DIPOLE CALCULATION

The following relationship between wavelength and frequency
is reasonably easy to remember : -

wavelength (metres) = 300
MHz

or  MHz      =      300
wavelength (m)

Now the theoretical length of a dipole is half the wavelength but
because the wave travels more slowly on a wire than in space and also because the insulators at the ends cause additional
capacitative loading ( the "end effect") a usable dipole is shorter than predicted by around five percent. In our calculation we must therefore introduce a correction factor, as follows :-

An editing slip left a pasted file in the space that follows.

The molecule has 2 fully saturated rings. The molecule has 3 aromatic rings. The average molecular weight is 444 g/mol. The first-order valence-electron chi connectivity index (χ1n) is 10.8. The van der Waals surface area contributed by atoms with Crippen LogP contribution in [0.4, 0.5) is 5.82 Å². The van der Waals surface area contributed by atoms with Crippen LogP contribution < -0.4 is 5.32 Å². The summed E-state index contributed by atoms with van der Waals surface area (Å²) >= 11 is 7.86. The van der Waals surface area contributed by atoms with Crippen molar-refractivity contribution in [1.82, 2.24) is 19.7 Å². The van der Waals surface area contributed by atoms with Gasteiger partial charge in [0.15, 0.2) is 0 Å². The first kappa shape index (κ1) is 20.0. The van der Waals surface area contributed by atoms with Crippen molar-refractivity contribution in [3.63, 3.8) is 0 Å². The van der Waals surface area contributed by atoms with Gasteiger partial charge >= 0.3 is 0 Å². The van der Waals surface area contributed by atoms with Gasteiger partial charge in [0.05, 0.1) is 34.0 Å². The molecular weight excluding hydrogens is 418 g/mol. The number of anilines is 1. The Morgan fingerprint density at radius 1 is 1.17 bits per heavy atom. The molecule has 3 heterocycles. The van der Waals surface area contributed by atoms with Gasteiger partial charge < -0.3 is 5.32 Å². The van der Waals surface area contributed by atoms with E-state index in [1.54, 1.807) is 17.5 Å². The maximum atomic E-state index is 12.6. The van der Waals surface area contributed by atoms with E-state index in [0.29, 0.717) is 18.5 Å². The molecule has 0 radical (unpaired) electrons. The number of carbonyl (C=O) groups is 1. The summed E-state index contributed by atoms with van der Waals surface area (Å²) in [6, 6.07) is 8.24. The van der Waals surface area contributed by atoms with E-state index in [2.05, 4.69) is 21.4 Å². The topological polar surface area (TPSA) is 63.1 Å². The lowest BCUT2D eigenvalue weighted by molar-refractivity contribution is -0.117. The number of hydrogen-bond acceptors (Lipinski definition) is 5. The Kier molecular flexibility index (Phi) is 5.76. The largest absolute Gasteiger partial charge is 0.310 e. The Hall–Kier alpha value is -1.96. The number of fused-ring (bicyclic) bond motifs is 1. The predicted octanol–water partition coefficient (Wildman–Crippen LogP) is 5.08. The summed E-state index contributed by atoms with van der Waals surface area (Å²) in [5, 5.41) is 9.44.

Dipole length = 0.95 x 1/2 x wavelength
= 0.95 x 150/MHz

The correction factor is even less if insulated wire is used and
also at higher frequencies; it can be as low as 0.90.

As an example we need a dipole for 7.05 MHz.

The required length is 0.95 x 150 / 7.05 which is 20.2 metres.

Most of the radiation from such an antenna comes from the
middle where the current is highest. Therefore the inverted Vee
suspended from a single mast is an economical proposition as
the performance is hardly affected even if the ends are quite
close to the ground.

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